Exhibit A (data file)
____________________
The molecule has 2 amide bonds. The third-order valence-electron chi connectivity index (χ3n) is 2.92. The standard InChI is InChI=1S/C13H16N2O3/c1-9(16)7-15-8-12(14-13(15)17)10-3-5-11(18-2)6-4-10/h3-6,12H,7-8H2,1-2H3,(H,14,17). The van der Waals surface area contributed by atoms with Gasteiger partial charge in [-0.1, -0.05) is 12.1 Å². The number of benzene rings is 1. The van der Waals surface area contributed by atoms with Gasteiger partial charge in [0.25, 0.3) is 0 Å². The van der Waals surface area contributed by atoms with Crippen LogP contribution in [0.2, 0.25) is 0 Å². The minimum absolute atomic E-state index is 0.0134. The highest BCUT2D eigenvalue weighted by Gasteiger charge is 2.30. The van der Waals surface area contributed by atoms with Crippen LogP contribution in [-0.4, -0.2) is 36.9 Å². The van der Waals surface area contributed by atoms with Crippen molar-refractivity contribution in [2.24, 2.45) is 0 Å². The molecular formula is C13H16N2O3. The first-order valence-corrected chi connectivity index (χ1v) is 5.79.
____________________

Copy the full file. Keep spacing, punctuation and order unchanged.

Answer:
The molecule has 2 amide bonds. The third-order valence-electron chi connectivity index (χ3n) is 2.92. The standard InChI is InChI=1S/C13H16N2O3/c1-9(16)7-15-8-12(14-13(15)17)10-3-5-11(18-2)6-4-10/h3-6,12H,7-8H2,1-2H3,(H,14,17). The van der Waals surface area contributed by atoms with Gasteiger partial charge in [-0.1, -0.05) is 12.1 Å². The number of benzene rings is 1. The van der Waals surface area contributed by atoms with Gasteiger partial charge in [0.25, 0.3) is 0 Å². The van der Waals surface area contributed by atoms with Crippen LogP contribution in [0.2, 0.25) is 0 Å². The minimum absolute atomic E-state index is 0.0134. The highest BCUT2D eigenvalue weighted by Gasteiger charge is 2.30. The van der Waals surface area contributed by atoms with Crippen LogP contribution in [-0.4, -0.2) is 36.9 Å². The van der Waals surface area contributed by atoms with Crippen molar-refractivity contribution in [2.24, 2.45) is 0 Å². The molecular formula is C13H16N2O3. The first-order valence-corrected chi connectivity index (χ1v) is 5.79.